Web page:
Best of 1955: #10 – 1

10. Thelonious Monk Plays Duke Ellington (Thelonious Monk)

Thelonious Monk Plays Duke Ellington

Genre: Bebop

“Monk’s playing is typically visionary — blocky, offbeat chords that zig and zag where more conventional pianists might bip and bop. With the backing accompaniment of Oscar Pettiford (double bass) and Kenny Clarke (drums), Monk completely transforms these ageless swing standards into something new and prophetic.” (<<<LINK>>>)

9. Julie is Her Name (Julie London)

Julie Is Her Name

Genre: Vocal Jazz

“Her album’s just as good as her hourglass figure. Julie is Her Name, a remarkably mature debut, showcases her immense vocal talent…The sparse arrangements, led by Barney Kessel’s distinctive electric guitar blush, perfectly match London’s relaxed and unhurried pace.” (<<<LINK>>>)

8. Clifford Brown with Strings (Clifford Brown)

Clifford Brown with Strings

Genre: Bebop

“…Makes for one of his most original — and most unlikely — LPs. The throwback sound works perfectly with the orchestra, which is never flashy and always complementary.” (<<<LINK>>>)

7. Blue Moods (Miles Davis)

Blue Moods

Genre: Cool Jazz

Blue Moods is one of the more underrated releases in Miles Davis’ extensive catalogue. A short LP at 4 songs, 26 minutes, the record boasts an all-star lineup that also features Charles Mingus and Elvin Jones. Yet all performers, Davis included, are upstaged by vibraphonist Teddy Charles, whose eerie presence brings a sense of unease not often heard in Davis’ early ‘50s recordings.” (<<<LINK>>>)

6. Concert by the Sea (Erroll Garner)

Concert by the Sea - Eroll Garner

Genre: Stride

“While diminutive in stature, Garner’s style is impossibly large — his thunderous swells are often as vast as the ocean itself, of which the 6-minute rendition of “Autumn Leaves” is a swelling instrumental benchmark.” (<<<LINK>>>)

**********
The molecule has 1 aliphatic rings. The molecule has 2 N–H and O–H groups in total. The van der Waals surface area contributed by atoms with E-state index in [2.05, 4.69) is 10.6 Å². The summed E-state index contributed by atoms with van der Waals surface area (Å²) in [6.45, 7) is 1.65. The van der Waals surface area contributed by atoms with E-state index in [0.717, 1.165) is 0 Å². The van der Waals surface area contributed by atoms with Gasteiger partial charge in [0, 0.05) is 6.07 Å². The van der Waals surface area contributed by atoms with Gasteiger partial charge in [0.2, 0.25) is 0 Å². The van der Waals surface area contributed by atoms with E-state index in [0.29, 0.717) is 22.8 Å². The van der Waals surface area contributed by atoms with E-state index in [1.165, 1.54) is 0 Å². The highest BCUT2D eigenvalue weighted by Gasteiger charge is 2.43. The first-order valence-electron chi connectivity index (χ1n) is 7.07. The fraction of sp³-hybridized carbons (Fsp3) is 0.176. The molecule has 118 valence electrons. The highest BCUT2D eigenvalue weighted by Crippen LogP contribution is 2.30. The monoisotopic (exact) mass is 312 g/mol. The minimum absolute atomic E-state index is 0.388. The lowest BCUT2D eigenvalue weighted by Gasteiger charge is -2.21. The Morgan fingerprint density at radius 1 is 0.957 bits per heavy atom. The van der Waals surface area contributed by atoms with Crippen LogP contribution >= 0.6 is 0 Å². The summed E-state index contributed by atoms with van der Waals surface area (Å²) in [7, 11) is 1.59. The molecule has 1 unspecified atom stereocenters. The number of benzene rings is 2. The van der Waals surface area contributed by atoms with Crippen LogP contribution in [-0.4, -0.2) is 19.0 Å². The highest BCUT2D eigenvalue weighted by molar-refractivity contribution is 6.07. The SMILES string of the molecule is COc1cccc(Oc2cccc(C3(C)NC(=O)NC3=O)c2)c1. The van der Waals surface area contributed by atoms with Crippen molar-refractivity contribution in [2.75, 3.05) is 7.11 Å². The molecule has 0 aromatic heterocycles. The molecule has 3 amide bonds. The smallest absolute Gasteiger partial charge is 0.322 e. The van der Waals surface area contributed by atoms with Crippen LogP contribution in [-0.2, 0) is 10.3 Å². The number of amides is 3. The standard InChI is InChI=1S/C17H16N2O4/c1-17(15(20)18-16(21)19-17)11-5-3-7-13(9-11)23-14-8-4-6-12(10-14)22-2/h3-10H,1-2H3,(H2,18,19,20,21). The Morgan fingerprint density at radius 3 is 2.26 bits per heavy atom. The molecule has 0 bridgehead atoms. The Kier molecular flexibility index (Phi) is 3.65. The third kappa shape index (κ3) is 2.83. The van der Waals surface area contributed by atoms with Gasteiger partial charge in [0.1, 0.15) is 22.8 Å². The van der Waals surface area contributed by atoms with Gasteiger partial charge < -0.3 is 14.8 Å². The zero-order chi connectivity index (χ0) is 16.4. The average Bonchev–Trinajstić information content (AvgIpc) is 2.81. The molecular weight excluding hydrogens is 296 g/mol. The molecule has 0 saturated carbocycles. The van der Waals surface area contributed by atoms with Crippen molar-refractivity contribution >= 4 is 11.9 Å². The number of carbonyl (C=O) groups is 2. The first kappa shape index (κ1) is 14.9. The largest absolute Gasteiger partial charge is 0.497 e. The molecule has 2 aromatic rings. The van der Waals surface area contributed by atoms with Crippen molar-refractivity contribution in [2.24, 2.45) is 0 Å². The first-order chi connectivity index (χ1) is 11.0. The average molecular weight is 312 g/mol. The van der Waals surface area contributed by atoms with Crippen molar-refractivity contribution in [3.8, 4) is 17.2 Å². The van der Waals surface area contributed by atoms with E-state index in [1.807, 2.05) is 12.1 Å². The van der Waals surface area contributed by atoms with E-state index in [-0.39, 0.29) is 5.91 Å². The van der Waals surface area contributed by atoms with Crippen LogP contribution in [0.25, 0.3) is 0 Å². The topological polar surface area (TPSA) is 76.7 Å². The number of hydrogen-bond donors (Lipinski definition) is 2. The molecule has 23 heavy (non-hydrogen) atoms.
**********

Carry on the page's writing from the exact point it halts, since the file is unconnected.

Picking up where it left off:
5. In a Romantic Mood (Oscar Peterson)

Oscar Peterson In a Romantic Mood

Genre: Bebop

“Oscar Peterson’s piano is expressive yet quaint — never saying too much, but never saying too little. And never enough is never a problem…It is, without a doubt, his finest studio LP and one of the more underrated hidden gems in the jazz catalogue.” (<<<LINK>>)

4. Study in Brown (Clifford Brown & Max Roach)

Study in Brown

Genre: Hard Bop

“While not as immediate as its predecessorStudy in Brown remains one of the defining works of early ‘50s jazz.” (<<<LINK>>>)

3. Dinah Jams (Dinah Washington)

Dinah Jams

Genre: Vocal Jazz

“By far the best female vocal jazz LP of 1955 was the searing live set recorded by Dinah Washington, Dinah Jams. Opening with a fiery rendition of “Lover, Come Back to Me” and closing with an 11-minute “You Go to My Head,” Washington’s passionate vocal intensity is matched only by the hard bop fury of Clifford Brown & Max Roach.” (<<<LINK>>>)

2. Thelonious Monk and Sonny Rollins (Thelonious Monk)

Thelonious Monk continued his hot streak into 1955

Genre: Hard Bop

“The hard bop saxophone commentary provides perfect counterpoint to the askew piano phrasings, a perfect mixture between two distinct styles of modern jazz. Thelonious Monk and Sonny Rollins is a bona-fide classic.” (<<<LINK>>>)

1. In the Wee Small Hours (Frank Sinatra)

In the Wee Small Hours - Frank Sinatra

Genre: Vocal Jazz

“The rest of the LP flows by in a graceful manner, full of extreme depth and emotion. Sinatra’s singing was never better — so much control and expression in his voice. Yet the thing that really makes the record so special is the musical accompaniment, which is a perfect match to the melancholy subject matter. Nelson Riddle’s lush, dreamlike arrangements recall Bernard Herrmann at his best.” (<<<LINK>>>)